Peres says Iran's president to end up like Saddam
JERUSALEM, Apr 15 (Reuters) Israeli veteran statesman Shimon Peres, responding to the latest verbal attack on the Jewish state by Iran's president, said today that Mahmoud Ahmadinejad would end up like Iraq's Saddam Hussein.
In a speech to a conference on the Palestinian issue yesterday Ahmadinejad said: ''The Zionist regime is a decaying and crumbling tree that will fall with a storm.'' Peres, in a statement quoted by Israel Radio, called Ahmadinejad's comments a direct threat to Israel's existence.
''His statements are reminiscent of those voiced by Saddam Hussein. Ahmadinejad will end up like Saddam Hussein,'' he said, referring to the Iraqi leader ousted by a US invasion in 2003 and on trial for the killings of 148 Shi'ites two decades ago.
''Ahmadinejad represents Satan, not God,'' Peres said.
''History has denounced the madmen and those who waved the sword.'' Peres, a former prime minister, is a senior member of acting Prime Minister Ehud Olmert's centrist Kadima party. He is expected to hold a top cabinet post in the government Olmert is forming, following Israel's March 28 election.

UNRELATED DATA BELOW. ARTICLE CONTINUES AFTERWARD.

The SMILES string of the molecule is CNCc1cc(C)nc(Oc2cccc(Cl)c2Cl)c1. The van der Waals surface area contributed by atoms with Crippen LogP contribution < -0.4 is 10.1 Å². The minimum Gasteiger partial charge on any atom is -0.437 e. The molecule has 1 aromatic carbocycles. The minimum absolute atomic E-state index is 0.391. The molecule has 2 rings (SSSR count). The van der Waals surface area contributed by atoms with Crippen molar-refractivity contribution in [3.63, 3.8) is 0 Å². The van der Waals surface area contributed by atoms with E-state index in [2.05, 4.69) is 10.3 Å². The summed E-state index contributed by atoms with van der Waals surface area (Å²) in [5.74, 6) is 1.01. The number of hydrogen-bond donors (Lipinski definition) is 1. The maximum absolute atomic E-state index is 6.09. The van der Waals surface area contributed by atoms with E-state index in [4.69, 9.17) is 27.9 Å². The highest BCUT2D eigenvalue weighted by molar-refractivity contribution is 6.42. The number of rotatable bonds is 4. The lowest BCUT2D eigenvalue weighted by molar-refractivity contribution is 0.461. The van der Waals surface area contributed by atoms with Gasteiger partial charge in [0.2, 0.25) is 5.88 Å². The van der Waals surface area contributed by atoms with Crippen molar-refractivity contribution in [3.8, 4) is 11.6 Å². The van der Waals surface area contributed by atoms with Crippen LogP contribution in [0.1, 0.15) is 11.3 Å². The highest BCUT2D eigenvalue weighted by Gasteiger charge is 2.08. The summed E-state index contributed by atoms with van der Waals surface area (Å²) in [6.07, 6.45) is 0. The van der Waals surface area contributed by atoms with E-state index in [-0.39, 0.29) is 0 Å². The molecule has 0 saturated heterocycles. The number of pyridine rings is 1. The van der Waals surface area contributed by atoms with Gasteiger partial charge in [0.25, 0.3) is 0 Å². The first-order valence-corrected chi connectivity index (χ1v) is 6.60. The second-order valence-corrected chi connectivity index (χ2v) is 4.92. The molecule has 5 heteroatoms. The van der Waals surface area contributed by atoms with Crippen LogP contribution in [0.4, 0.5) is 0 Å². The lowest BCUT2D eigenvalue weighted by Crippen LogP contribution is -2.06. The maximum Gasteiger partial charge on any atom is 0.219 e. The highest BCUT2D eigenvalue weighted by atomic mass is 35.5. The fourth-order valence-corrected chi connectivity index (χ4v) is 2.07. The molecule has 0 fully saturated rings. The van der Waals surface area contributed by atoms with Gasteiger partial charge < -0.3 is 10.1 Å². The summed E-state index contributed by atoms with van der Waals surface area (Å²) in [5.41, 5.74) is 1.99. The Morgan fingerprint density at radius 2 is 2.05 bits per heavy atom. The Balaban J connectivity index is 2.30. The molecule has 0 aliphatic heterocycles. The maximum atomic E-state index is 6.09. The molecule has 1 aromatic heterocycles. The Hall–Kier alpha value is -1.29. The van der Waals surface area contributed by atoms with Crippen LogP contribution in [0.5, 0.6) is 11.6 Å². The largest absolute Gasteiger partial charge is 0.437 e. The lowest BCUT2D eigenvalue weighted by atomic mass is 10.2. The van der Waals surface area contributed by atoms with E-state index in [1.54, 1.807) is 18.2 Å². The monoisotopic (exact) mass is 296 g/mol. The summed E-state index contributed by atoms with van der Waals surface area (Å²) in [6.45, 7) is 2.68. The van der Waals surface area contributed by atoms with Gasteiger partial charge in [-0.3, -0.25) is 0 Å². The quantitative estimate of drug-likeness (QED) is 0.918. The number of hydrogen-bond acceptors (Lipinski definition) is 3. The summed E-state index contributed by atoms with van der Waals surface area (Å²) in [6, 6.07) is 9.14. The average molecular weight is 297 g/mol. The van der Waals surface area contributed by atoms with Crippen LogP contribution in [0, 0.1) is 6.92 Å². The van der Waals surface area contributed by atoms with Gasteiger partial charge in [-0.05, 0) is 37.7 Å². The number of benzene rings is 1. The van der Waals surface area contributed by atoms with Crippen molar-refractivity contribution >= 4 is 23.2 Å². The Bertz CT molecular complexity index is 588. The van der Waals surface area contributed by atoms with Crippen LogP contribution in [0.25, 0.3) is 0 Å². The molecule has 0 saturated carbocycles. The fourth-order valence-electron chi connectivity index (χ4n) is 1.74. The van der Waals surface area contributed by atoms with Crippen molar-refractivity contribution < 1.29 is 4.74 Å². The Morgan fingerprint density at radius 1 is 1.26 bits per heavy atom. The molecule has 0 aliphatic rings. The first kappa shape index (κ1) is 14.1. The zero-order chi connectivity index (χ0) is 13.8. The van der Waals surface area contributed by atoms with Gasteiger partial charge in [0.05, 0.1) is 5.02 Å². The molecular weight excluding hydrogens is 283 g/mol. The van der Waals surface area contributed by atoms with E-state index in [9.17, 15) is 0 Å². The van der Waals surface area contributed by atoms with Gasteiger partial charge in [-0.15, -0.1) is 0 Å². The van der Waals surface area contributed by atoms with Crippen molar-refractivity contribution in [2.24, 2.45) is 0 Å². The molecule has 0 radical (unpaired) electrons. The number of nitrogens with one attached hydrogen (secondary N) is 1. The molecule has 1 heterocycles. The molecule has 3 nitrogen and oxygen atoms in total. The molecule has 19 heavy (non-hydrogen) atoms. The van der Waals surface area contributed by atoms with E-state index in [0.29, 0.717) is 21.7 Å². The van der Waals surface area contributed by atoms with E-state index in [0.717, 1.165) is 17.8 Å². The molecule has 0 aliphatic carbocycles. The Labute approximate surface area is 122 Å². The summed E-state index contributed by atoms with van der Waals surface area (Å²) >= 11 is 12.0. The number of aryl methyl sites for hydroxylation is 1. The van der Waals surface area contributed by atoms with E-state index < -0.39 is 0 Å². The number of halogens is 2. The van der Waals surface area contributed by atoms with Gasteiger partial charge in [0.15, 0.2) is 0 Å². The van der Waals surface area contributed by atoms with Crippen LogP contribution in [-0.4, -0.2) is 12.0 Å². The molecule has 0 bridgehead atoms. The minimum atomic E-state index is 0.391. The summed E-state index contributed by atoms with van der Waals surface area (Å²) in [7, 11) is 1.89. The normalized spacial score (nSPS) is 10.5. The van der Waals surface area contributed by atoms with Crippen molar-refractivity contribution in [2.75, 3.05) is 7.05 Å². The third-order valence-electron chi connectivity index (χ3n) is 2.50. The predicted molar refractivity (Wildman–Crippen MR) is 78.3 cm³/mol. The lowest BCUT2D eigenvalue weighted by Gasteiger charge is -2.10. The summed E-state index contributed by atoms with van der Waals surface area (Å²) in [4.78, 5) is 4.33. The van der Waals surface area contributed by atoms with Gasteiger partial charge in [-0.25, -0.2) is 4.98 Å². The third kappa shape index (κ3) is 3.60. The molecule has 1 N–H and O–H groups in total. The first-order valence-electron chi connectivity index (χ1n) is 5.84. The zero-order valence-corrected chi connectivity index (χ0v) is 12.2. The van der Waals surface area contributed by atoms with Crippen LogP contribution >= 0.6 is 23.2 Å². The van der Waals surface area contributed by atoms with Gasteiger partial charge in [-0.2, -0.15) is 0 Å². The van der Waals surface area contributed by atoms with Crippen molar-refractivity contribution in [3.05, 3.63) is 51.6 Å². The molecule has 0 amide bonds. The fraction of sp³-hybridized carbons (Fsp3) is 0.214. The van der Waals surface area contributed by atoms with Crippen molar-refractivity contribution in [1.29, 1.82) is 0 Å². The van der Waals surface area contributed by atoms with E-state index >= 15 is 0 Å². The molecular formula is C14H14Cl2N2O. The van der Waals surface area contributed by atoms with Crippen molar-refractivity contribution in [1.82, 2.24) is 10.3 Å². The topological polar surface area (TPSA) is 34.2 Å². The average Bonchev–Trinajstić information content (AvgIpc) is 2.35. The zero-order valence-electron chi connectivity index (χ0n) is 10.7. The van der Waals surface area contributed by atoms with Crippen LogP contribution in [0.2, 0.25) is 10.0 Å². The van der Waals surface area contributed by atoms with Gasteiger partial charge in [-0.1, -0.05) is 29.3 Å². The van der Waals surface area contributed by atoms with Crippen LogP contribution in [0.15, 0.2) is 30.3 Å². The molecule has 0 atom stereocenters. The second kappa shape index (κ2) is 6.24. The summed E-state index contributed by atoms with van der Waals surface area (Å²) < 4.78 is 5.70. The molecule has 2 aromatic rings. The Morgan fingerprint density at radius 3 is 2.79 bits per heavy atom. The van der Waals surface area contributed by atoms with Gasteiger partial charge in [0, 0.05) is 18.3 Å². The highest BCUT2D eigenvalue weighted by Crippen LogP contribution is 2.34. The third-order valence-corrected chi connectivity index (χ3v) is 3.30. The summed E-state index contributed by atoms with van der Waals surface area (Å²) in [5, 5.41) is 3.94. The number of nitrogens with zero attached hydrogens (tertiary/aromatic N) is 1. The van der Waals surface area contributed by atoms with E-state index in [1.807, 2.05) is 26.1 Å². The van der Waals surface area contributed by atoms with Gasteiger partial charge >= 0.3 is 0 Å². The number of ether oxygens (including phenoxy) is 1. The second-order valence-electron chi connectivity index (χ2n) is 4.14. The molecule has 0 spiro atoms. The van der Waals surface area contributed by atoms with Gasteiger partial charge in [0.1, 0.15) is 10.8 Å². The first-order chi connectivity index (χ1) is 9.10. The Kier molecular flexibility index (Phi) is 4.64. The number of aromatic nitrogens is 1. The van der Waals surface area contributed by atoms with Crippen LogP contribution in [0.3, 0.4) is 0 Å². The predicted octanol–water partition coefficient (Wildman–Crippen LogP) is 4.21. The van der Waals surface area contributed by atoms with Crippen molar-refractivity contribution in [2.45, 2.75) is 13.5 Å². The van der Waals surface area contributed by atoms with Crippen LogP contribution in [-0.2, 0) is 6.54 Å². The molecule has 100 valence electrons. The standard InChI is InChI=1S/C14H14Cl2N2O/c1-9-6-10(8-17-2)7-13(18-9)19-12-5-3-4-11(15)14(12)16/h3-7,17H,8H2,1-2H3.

Last year, Ahmadinejad was quoted by Iran's official IRNA news agency as telling a conference that Israel must be wiped off the map.
Ahmadinejad has repeatedly questioned the veracity of the Holocaust, in which six million Jews were killed by Nazi Germany. In December he described it as a myth.
Yesterday, he said: ''Are the consequences of the establishment of this (Israeli) regime less than the Holocaust which you (the West) are claiming? If there are doubts regarding the Holocaust, there is really no doubt regarding the Palestinian disaster and holocaust.'' Ahmadinejad, a religiously conservative former member of the hardline Revolutionary Guards, came to power last year. He has toughened government policies, including on nuclear issues.
On Tuesday, Ahmadinejad declared that Iran had enriched uranium to a level used in power stations and wanted to pursue industrial-scale production. He said the achievement meant the world should now consider Iran a nuclear power.
The West believes the move is part of Iranian efforts to develop nuclear bombs, a charge Iran denies.
Giora Eiland, head of Israel's National Security Council that reports to the government, said despite Ahmadinejad's declaration, it was not too late for international diplomacy to try to head off production of an Iranian atomic bomb.
''It's true they (the Iranians) have taken a certain step up in capability, and have created a research and development capability in uranium enrichment,'' Eiland told Israel Radio.
''But there's a technological and time gap between this stage ... and the ability to manufacture a real (nuclear) arsenal,'' he said, without giving a timeframe.
Reuters SHB RS1552